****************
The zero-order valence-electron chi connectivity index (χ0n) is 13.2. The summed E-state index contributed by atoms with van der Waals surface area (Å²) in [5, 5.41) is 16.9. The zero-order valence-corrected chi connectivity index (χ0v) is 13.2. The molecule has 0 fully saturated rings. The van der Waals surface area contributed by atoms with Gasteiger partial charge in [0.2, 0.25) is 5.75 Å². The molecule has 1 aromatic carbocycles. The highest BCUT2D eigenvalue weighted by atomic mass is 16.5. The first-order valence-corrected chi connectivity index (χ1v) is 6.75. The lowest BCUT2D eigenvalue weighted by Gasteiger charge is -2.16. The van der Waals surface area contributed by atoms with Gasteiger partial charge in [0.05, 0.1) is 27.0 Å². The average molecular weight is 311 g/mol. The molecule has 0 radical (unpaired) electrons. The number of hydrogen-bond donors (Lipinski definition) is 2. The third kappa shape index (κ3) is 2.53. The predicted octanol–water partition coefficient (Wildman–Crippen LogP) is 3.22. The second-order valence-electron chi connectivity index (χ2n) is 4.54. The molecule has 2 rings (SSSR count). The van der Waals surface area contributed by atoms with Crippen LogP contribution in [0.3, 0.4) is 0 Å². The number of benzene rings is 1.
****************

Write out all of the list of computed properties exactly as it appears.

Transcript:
The zero-order valence-electron chi connectivity index (χ0n) is 13.2. The summed E-state index contributed by atoms with van der Waals surface area (Å²) in [5, 5.41) is 16.9. The zero-order valence-corrected chi connectivity index (χ0v) is 13.2. The molecule has 0 fully saturated rings. The van der Waals surface area contributed by atoms with Gasteiger partial charge in [0.2, 0.25) is 5.75 Å². The molecule has 1 aromatic carbocycles. The highest BCUT2D eigenvalue weighted by atomic mass is 16.5. The first-order valence-corrected chi connectivity index (χ1v) is 6.75. The lowest BCUT2D eigenvalue weighted by Gasteiger charge is -2.16. The van der Waals surface area contributed by atoms with Gasteiger partial charge in [0.05, 0.1) is 27.0 Å². The average molecular weight is 311 g/mol. The molecule has 0 radical (unpaired) electrons. The number of hydrogen-bond donors (Lipinski definition) is 2. The third kappa shape index (κ3) is 2.53. The predicted octanol–water partition coefficient (Wildman–Crippen LogP) is 3.22. The second-order valence-electron chi connectivity index (χ2n) is 4.54. The molecule has 2 rings (SSSR count). The van der Waals surface area contributed by atoms with Crippen LogP contribution in [0.3, 0.4) is 0 Å². The number of benzene rings is 1.